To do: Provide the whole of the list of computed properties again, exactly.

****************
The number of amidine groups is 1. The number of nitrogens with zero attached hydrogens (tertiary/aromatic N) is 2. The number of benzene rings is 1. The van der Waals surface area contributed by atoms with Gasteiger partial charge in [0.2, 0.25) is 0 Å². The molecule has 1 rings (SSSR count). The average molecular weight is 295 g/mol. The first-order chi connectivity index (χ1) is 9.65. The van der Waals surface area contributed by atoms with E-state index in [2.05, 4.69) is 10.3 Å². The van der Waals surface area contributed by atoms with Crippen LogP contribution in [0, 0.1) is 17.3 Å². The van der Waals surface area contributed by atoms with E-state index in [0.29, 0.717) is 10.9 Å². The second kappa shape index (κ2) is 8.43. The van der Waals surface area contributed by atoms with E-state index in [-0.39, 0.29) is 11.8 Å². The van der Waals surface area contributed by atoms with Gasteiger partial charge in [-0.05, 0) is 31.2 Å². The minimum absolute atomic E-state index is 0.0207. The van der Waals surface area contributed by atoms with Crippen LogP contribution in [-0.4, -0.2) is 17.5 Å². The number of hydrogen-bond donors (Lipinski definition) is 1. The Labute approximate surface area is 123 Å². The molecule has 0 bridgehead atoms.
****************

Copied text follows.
The number of amidine groups is 1. The number of nitrogens with zero attached hydrogens (tertiary/aromatic N) is 2. The number of benzene rings is 1. The van der Waals surface area contributed by atoms with Gasteiger partial charge in [0.2, 0.25) is 0 Å². The molecule has 1 rings (SSSR count). The average molecular weight is 295 g/mol. The first-order chi connectivity index (χ1) is 9.65. The van der Waals surface area contributed by atoms with E-state index in [2.05, 4.69) is 10.3 Å². The van der Waals surface area contributed by atoms with Crippen LogP contribution in [0, 0.1) is 17.3 Å². The van der Waals surface area contributed by atoms with E-state index in [0.29, 0.717) is 10.9 Å². The second kappa shape index (κ2) is 8.43. The van der Waals surface area contributed by atoms with E-state index in [-0.39, 0.29) is 11.8 Å². The van der Waals surface area contributed by atoms with Gasteiger partial charge in [-0.05, 0) is 31.2 Å². The minimum absolute atomic E-state index is 0.0207. The van der Waals surface area contributed by atoms with Crippen LogP contribution in [-0.4, -0.2) is 17.5 Å². The number of hydrogen-bond donors (Lipinski definition) is 1. The Labute approximate surface area is 123 Å². The molecule has 0 bridgehead atoms.